Bookreview - "Shoe Dog" by Phil Knight

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Jessy The

Jessy The is a tax consultant turned entrepreneur, whose passion is to strengthen your business by providing business and website consultancy. 

Send Jessy an e-mail if you have any questions or remarks about the book!

What? autobiography, branding, start-ups

Why (not)?

+ Inspiring: It might come as a revelation to you, but Nike has been successful against all odds possible (really ALL odds!);

+ Pleasant: Some autobiographies can be quite self-serving and boring but Phil Knight is a good story-teller. He gives an insight into the Japanese business culture, his eccentric and often funny team-members;

+ Educational: If you want to learn to how to overcome obstacles when building your business, this is a must-read for you;   

- Size: the book is a pleasant read, but quite comprehensive (over 400 pages).

What are the most important lessons on life and business, and everything in between, in this book?

#1 If the shoe doesn’t fit, try on another one

Not necessarily “Just Do It” but “Find A Way” is the motto that caused Knight to keep perservering to make Nike a success. During the days of humble beginnings - when his family, the national bank, a big Japanese distribution company were ‘against’ Blue Ribbon (the predecessor of Nike) - Knight never gave up. He kept trying to find a new way. This mentality combined with his competitive personality, Nike became the successful brand it is today. It’s kind of fitting in this context that “Nike” is a Greek goddess that personified victory. The same goes for the logo of the “swoosh”, representing the sound you make when you’re passing somebody.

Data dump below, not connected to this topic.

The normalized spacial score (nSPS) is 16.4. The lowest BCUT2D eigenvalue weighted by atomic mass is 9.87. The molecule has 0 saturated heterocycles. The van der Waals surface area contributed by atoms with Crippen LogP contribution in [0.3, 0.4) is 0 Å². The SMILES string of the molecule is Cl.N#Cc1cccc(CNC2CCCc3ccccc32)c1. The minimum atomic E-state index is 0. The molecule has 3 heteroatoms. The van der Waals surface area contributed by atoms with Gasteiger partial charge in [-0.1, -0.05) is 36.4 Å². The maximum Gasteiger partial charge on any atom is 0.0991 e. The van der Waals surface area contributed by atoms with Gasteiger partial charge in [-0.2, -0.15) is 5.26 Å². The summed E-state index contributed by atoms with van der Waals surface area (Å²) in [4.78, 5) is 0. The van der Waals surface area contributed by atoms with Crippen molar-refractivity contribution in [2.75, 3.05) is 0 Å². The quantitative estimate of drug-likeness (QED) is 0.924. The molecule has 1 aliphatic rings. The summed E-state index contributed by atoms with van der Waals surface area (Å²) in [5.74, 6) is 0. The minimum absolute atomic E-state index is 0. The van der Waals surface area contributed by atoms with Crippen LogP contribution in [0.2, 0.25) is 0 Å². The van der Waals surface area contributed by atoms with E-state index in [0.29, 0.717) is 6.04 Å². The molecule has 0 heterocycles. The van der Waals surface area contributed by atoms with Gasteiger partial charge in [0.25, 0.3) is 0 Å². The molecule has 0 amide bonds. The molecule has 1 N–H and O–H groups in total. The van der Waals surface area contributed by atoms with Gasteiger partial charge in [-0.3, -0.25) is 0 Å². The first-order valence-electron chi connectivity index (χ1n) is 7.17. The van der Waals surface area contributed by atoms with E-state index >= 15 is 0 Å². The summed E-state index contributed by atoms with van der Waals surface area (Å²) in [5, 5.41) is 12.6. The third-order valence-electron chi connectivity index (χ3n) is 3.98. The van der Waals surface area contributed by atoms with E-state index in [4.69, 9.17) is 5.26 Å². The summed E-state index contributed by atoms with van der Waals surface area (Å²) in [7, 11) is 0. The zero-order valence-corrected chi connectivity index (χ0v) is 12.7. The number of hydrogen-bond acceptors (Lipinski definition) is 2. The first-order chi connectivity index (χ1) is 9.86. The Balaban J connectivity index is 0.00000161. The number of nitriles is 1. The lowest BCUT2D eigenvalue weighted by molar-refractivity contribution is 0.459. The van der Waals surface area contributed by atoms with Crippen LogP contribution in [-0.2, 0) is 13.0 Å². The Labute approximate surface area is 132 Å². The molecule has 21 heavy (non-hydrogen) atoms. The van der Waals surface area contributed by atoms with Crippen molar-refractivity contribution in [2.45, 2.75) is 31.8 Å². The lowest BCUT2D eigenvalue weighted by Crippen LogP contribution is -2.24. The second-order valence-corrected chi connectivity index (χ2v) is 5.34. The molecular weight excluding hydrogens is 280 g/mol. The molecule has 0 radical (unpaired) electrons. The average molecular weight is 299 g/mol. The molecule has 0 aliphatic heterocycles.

#2 Be obsessed with improvement

Besides thinking outside of the box with design, it is the obsession of improvement that eventually will determine whether your product (or service) becomes a success or not. The book shows many cases of Knight’s team members obsession with improvement. For example the use of codfish-skin to make lighter shoes. But also, the production of soles inspired by the profile of a waffle-maker.

#3 Believing equals selling

In his twenties Knight was a shy person. Consequently, he had a hard time selling things like encyclopedias or stocks. Selling shoes however, didn’t feel like selling to Knight. He believed in running. He believed that his shoes would help people run better. He believed in Nike.

#4 Work with people who can do stuff you cannot

The name “Nike” was not invented by Knight but by one of his most enthusiastic salesman, Johnson. When names had to be created, the best Knight came up with was “Dimension Six”. Knight’s creative, obsessive and passionate team of people (his ‘geniuses’ as he calls them in this interview) have been a crucial part of Nike’s rise in the beginning.

#5 Know your client from the inside out

It probably doesn’t come as a surprise that Knight was a fervent runner. The advantages of actually being a runner meant he knew what runners needed. Also, as the company grew bigger and bigger, he started hiring former athletes and runners as salesmen. After all, who else could advice people best about running shoes than runners themselves?

More about Knight

Watch the video here to see Knight answer the question, about what kept him going through all his adversaries during the start of Nike.

Thanks again for reading ladies! My goal is to provide you with the ins and outs of books relevant for the creative female entrepreneurs. Send me a message if you have any questions, would like to brainstorm or want to discuss how you can overcome any obstacles in building your product or business.
— Jessy The